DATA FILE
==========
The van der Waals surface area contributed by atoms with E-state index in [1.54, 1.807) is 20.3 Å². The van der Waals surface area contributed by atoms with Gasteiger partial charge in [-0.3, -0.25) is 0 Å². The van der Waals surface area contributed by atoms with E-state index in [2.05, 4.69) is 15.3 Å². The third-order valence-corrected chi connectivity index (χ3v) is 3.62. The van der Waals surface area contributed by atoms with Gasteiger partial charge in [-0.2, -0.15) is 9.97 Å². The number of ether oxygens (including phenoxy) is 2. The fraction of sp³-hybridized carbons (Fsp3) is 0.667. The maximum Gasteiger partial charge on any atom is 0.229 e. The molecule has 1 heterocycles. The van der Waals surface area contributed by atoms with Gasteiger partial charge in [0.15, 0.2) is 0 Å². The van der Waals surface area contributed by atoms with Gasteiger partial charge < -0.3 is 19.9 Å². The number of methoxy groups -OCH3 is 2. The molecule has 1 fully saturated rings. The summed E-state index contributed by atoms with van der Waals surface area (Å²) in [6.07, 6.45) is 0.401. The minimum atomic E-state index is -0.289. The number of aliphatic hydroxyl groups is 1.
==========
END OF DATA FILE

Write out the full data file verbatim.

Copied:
The van der Waals surface area contributed by atoms with E-state index in [1.54, 1.807) is 20.3 Å². The van der Waals surface area contributed by atoms with Gasteiger partial charge in [-0.3, -0.25) is 0 Å². The van der Waals surface area contributed by atoms with E-state index in [2.05, 4.69) is 15.3 Å². The third-order valence-corrected chi connectivity index (χ3v) is 3.62. The van der Waals surface area contributed by atoms with Gasteiger partial charge in [-0.2, -0.15) is 9.97 Å². The number of ether oxygens (including phenoxy) is 2. The fraction of sp³-hybridized carbons (Fsp3) is 0.667. The maximum Gasteiger partial charge on any atom is 0.229 e. The molecule has 1 heterocycles. The van der Waals surface area contributed by atoms with Gasteiger partial charge in [0.15, 0.2) is 0 Å². The van der Waals surface area contributed by atoms with Gasteiger partial charge < -0.3 is 19.9 Å². The number of methoxy groups -OCH3 is 2. The molecule has 1 fully saturated rings. The summed E-state index contributed by atoms with van der Waals surface area (Å²) in [6.07, 6.45) is 0.401. The minimum atomic E-state index is -0.289. The number of aliphatic hydroxyl groups is 1.